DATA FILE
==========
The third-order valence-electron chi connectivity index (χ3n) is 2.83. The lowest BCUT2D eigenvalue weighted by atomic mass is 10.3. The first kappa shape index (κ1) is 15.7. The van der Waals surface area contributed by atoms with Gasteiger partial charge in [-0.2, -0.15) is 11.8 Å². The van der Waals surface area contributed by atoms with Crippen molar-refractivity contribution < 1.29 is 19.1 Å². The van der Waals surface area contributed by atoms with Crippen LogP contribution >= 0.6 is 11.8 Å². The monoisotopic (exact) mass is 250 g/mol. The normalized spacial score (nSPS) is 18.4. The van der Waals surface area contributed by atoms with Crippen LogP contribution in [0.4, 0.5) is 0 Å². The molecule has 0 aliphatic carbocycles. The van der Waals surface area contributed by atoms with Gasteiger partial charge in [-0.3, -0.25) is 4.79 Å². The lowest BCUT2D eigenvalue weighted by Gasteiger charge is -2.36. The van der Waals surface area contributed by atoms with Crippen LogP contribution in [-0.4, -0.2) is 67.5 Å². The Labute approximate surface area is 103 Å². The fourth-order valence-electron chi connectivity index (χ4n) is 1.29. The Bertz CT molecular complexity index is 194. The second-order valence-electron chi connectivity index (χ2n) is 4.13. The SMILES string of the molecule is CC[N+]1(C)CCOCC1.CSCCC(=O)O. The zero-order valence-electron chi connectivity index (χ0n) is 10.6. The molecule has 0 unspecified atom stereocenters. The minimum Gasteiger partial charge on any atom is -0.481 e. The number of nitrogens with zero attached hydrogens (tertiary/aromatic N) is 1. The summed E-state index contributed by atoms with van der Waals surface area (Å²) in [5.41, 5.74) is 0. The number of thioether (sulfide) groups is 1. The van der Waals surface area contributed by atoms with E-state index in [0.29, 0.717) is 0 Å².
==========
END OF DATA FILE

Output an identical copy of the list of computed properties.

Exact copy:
The third-order valence-electron chi connectivity index (χ3n) is 2.83. The lowest BCUT2D eigenvalue weighted by atomic mass is 10.3. The first kappa shape index (κ1) is 15.7. The van der Waals surface area contributed by atoms with Gasteiger partial charge in [-0.2, -0.15) is 11.8 Å². The van der Waals surface area contributed by atoms with Crippen molar-refractivity contribution < 1.29 is 19.1 Å². The van der Waals surface area contributed by atoms with Crippen LogP contribution >= 0.6 is 11.8 Å². The monoisotopic (exact) mass is 250 g/mol. The normalized spacial score (nSPS) is 18.4. The van der Waals surface area contributed by atoms with Crippen LogP contribution in [0.4, 0.5) is 0 Å². The molecule has 0 aliphatic carbocycles. The van der Waals surface area contributed by atoms with Gasteiger partial charge in [-0.3, -0.25) is 4.79 Å². The lowest BCUT2D eigenvalue weighted by Gasteiger charge is -2.36. The van der Waals surface area contributed by atoms with Crippen LogP contribution in [-0.4, -0.2) is 67.5 Å². The Labute approximate surface area is 103 Å². The fourth-order valence-electron chi connectivity index (χ4n) is 1.29. The Bertz CT molecular complexity index is 194. The second-order valence-electron chi connectivity index (χ2n) is 4.13. The SMILES string of the molecule is CC[N+]1(C)CCOCC1.CSCCC(=O)O. The zero-order valence-electron chi connectivity index (χ0n) is 10.6. The molecule has 0 unspecified atom stereocenters. The minimum Gasteiger partial charge on any atom is -0.481 e. The number of nitrogens with zero attached hydrogens (tertiary/aromatic N) is 1. The summed E-state index contributed by atoms with van der Waals surface area (Å²) in [5.41, 5.74) is 0. The number of thioether (sulfide) groups is 1. The van der Waals surface area contributed by atoms with E-state index in [0.29, 0.717) is 0 Å².